The centerpiece of the Hermitage is the Rembrandt collection and that is likely to already be part of your plan. However, the Rembrandt room is going to be packed so if you need a breather, the Rubens room is nearby (it also has some Van Dycks unceremoniously consigned to a dark corner!).

The real surprise for me, though, was a small Spanish art room which had a couple of El Grecos (!), and it was practically empty. And if the Picassos are part of your plan, please note they are in the General Staff Building which is across the Palace Square (do NOT spend two hours stalking the halls of the Winter Palace in a fruitless search for them like I did).

If you want a break from art, there is a giant mechanical golden peacock somewhere and for a bit of history, visit the Malachite Room and Tsar Nicholas II’s study.

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St Isaac’s Cathedral aims to overwhelm visitors with its ornate interior. Photo: iStock

3. St Isaac’s Cathedral
The largest Russian Orthodox cathedral in St Petersburg. The interior is breathtaking – and really, no one overwhelms you with gold better than the Russians. What is most special about the cathedral is that you can climb (262 fairly manageable steps) to the colonnade around the drum of the dome – this gives you probably the best bird’s eye view of the whole city.

4. The Church on Spilled Blood
Pictures of the Kremlin will always include St Basil’s Cathedral with its whimsical, multicoloured onion domes. This is the St Petersburg version, perched precariously on the Griboedov Canal and really quite unmissable. Brave the crowds and go inside to view the incredible mosaics.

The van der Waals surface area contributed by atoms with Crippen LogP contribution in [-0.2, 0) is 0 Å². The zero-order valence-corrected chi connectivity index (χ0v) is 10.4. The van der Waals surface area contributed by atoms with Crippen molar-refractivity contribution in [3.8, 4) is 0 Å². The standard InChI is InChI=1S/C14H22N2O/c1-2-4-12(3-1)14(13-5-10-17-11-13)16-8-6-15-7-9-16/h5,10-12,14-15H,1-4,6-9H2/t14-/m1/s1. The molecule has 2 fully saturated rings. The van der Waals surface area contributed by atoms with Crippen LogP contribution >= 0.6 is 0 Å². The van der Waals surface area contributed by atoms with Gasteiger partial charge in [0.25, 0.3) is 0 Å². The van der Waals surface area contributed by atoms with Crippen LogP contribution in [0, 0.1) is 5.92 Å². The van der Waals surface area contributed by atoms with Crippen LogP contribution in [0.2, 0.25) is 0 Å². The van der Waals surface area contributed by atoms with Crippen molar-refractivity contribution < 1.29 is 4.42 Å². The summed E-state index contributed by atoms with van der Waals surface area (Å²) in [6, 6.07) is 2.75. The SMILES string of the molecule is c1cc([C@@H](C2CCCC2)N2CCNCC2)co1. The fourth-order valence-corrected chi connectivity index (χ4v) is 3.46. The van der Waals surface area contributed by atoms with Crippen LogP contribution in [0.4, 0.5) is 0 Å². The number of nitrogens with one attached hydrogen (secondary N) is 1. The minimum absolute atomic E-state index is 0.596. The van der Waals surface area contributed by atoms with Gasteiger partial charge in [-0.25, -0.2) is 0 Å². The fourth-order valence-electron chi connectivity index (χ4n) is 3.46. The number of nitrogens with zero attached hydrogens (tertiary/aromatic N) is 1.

5. Peter and Paul Fortress
Where most of the tsars since Peter the Great are buried. Whilst this isn’t as far out as the Peterhof or the Catherine Palace, I’m putting this here because it’s a little more of a trek on foot than the main sights listed above and requires crossing the Palace Bridge to Hare Island. Is it really worth making the effort? Yes, only if you can make it there in time for the midday cannon shot which can be heard across the city.

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Go by hydrofoil if you want to see the fountains in the Peterhof. Photo: iStock

6. The Peterhof
The Fountains of Versailles? Please. Mere water sprinklers compared to this. The best way to do the Peterhof is to do it in style, which means arrive by hydrofoil; from the jetty you walk through the amazing lower gardens to get to the fountains. Do not, as some guidebooks advise, get there by subway followed by a marshrutka (mini-van);the marshrutka was stifling in the winter and I cannot imagine what it will be like in the summer. Do the tour of the palace, there are only about a dozen rooms and thus not too overwhelming. Try to avoid the crowds and go first thing in the morning or late in the evening.